How one brand cracked the disposable contact lens market
This case study illustrates 4 key points with great examples
- The challenge of having a technical expert between you and your customers
- The difficulties in launching a new technical product into a traditional market not used to change
- The value of early access to large volumes of high-quality feedback on a product launch allowing the campaign to flex quickly based on market reaction
- Traditional visiting reps are severely limited when you wish to cover a large base of retailers quickly; telephone options offer better coverage at dramatically lower costs, with better results
The contact lens market is often viewed as complex to launch new products; difficult to create change and difficult to influence end-user adoption. The root cause of these challenges is the professional that shields the end user: the Optician.
While the Optician plays a vital role in providing technical and wellbeing help for clients, they can also prevent users from finding out about and benefitting from new developments that may be beneficial to them.
This case study details the story of one product launch and how the brand was able to influence Opticians for the benefit of both Optician and end user, whilst successfully bringing this new product to market.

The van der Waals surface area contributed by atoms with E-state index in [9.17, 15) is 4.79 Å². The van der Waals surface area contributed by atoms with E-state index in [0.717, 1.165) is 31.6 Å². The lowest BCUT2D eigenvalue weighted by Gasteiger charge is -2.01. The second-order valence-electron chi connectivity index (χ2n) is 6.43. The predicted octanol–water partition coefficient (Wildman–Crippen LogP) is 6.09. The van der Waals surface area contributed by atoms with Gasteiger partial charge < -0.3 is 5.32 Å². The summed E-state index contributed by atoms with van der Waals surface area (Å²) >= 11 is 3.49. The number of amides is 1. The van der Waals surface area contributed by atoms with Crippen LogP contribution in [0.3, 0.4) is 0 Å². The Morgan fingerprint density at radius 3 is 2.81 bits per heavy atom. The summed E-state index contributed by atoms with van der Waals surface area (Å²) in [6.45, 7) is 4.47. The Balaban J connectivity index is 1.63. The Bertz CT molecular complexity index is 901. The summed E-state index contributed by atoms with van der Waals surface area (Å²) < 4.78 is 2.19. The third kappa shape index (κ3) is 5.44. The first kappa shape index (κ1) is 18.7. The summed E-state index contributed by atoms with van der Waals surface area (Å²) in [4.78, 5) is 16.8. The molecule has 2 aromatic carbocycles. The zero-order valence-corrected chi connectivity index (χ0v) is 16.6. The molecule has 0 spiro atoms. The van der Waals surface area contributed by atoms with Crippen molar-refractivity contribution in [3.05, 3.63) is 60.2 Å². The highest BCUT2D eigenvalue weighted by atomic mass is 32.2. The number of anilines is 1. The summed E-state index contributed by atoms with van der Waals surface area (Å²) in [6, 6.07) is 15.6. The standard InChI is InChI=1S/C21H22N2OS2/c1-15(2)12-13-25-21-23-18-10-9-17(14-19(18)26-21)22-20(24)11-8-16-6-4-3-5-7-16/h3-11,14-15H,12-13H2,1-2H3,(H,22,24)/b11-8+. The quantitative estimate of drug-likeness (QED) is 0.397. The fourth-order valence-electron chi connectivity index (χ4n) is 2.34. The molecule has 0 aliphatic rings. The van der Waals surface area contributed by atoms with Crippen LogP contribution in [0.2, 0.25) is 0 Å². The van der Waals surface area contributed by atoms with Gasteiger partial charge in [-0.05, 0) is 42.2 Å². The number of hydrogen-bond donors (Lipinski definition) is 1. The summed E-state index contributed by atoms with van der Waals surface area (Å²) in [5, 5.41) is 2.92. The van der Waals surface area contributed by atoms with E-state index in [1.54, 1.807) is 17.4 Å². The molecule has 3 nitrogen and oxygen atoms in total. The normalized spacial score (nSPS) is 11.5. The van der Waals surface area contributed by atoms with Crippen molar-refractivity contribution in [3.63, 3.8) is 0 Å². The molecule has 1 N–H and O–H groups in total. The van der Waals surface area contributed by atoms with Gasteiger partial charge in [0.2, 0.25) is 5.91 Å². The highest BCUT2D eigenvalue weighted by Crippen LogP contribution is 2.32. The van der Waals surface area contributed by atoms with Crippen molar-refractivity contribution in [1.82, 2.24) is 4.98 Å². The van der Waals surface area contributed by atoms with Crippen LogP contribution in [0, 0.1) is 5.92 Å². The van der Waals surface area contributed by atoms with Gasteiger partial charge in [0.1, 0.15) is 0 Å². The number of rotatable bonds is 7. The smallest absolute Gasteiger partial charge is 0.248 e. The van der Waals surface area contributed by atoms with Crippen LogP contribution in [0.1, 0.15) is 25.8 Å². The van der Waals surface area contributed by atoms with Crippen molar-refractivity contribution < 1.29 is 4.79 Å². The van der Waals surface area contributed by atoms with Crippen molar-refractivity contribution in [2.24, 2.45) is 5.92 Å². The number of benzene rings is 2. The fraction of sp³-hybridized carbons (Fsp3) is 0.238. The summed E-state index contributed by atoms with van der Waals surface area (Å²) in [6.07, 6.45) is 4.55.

The brand had a ground-breaking new contact lens that was technically superior to other products on the market, more comfortable and affordable. So Konnexx was briefed on a simple job to send out samples with a brief to seek feedback and follow up once they were sent, to ensure that feedback was gained. For Konnexx this was a simple application of their Virtual Territory Management (VTM) concept. It was felt that this would perform better than face-to-face Rep visits and improve uptake.
The problems started once samples had been sent. Opticians took no action to introduce them to clients. The feedback Konnexx received was that the Optician had evaluated the lens technically, but made no move to introduce it to end users, simply discarding the samples having taken them out of the packets.
Because we were gathering a lot of feedback quickly, we were able to spot this trend early and diagnose the issue: Opticians like technical data, product specs and clinical evidence but were not used to trying, recommending or selling this product, so the samples did not reach end users for testing as anticipated.
The VTM process quickly identified the problem and from this strategy evaluation Konnexx was able to design and get approval of a new 5-step approach to use the VTM process to send a second set of samples:
- Send sample. Call, engage Optician and ask them to take it out of the pack so that we could ask them what they thought of it?
- Arrange with Optician to send further samples with agreement that they would use the sample themselves, with their staff or on a “tame” in-house tester. Using a hand holding process we encouraged Opticians to try it and use it so that they and we could ask questions and give feedback.